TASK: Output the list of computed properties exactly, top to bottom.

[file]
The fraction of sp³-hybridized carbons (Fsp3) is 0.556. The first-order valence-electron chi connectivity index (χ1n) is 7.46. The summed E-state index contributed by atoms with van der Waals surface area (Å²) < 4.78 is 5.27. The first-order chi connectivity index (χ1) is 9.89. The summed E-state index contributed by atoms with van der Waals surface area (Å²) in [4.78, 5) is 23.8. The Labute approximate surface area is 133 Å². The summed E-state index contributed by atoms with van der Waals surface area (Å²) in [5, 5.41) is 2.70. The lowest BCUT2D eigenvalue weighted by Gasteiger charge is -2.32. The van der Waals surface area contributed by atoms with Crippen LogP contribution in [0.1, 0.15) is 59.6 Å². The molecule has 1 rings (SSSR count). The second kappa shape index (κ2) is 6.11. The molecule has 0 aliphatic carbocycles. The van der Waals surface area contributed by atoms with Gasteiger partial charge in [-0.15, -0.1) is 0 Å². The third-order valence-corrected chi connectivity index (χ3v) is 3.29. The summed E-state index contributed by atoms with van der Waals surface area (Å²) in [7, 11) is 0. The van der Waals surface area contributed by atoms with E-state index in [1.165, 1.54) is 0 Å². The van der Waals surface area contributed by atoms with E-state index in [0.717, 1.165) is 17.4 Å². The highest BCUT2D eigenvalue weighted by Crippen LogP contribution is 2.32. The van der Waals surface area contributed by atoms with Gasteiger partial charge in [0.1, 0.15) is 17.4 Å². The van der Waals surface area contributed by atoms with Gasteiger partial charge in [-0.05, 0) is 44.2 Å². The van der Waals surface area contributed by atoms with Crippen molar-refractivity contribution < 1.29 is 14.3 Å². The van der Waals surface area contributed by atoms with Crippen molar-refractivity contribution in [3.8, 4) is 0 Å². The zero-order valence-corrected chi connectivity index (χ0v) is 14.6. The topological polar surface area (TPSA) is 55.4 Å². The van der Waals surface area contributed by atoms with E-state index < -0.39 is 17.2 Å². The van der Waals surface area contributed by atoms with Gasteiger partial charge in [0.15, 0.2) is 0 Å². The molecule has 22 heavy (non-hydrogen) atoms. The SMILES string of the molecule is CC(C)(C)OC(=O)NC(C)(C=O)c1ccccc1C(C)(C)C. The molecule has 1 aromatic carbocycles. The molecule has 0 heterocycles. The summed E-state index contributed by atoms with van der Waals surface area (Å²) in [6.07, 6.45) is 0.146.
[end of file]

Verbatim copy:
The fraction of sp³-hybridized carbons (Fsp3) is 0.556. The first-order valence-electron chi connectivity index (χ1n) is 7.46. The summed E-state index contributed by atoms with van der Waals surface area (Å²) < 4.78 is 5.27. The first-order chi connectivity index (χ1) is 9.89. The summed E-state index contributed by atoms with van der Waals surface area (Å²) in [4.78, 5) is 23.8. The Labute approximate surface area is 133 Å². The summed E-state index contributed by atoms with van der Waals surface area (Å²) in [5, 5.41) is 2.70. The lowest BCUT2D eigenvalue weighted by Gasteiger charge is -2.32. The van der Waals surface area contributed by atoms with Crippen LogP contribution in [0.1, 0.15) is 59.6 Å². The molecule has 1 rings (SSSR count). The second kappa shape index (κ2) is 6.11. The molecule has 0 aliphatic carbocycles. The van der Waals surface area contributed by atoms with Gasteiger partial charge in [-0.15, -0.1) is 0 Å². The third-order valence-corrected chi connectivity index (χ3v) is 3.29. The summed E-state index contributed by atoms with van der Waals surface area (Å²) in [7, 11) is 0. The van der Waals surface area contributed by atoms with E-state index in [1.165, 1.54) is 0 Å². The van der Waals surface area contributed by atoms with E-state index in [0.717, 1.165) is 17.4 Å². The highest BCUT2D eigenvalue weighted by Crippen LogP contribution is 2.32. The van der Waals surface area contributed by atoms with Gasteiger partial charge in [0.1, 0.15) is 17.4 Å². The van der Waals surface area contributed by atoms with Gasteiger partial charge in [-0.05, 0) is 44.2 Å². The van der Waals surface area contributed by atoms with Crippen molar-refractivity contribution < 1.29 is 14.3 Å². The van der Waals surface area contributed by atoms with Crippen molar-refractivity contribution in [3.8, 4) is 0 Å². The zero-order valence-corrected chi connectivity index (χ0v) is 14.6. The topological polar surface area (TPSA) is 55.4 Å². The van der Waals surface area contributed by atoms with E-state index < -0.39 is 17.2 Å². The van der Waals surface area contributed by atoms with Gasteiger partial charge in [0.15, 0.2) is 0 Å². The molecule has 22 heavy (non-hydrogen) atoms. The SMILES string of the molecule is CC(C)(C)OC(=O)NC(C)(C=O)c1ccccc1C(C)(C)C. The molecule has 1 aromatic carbocycles. The molecule has 0 heterocycles. The summed E-state index contributed by atoms with van der Waals surface area (Å²) in [6.07, 6.45) is 0.146.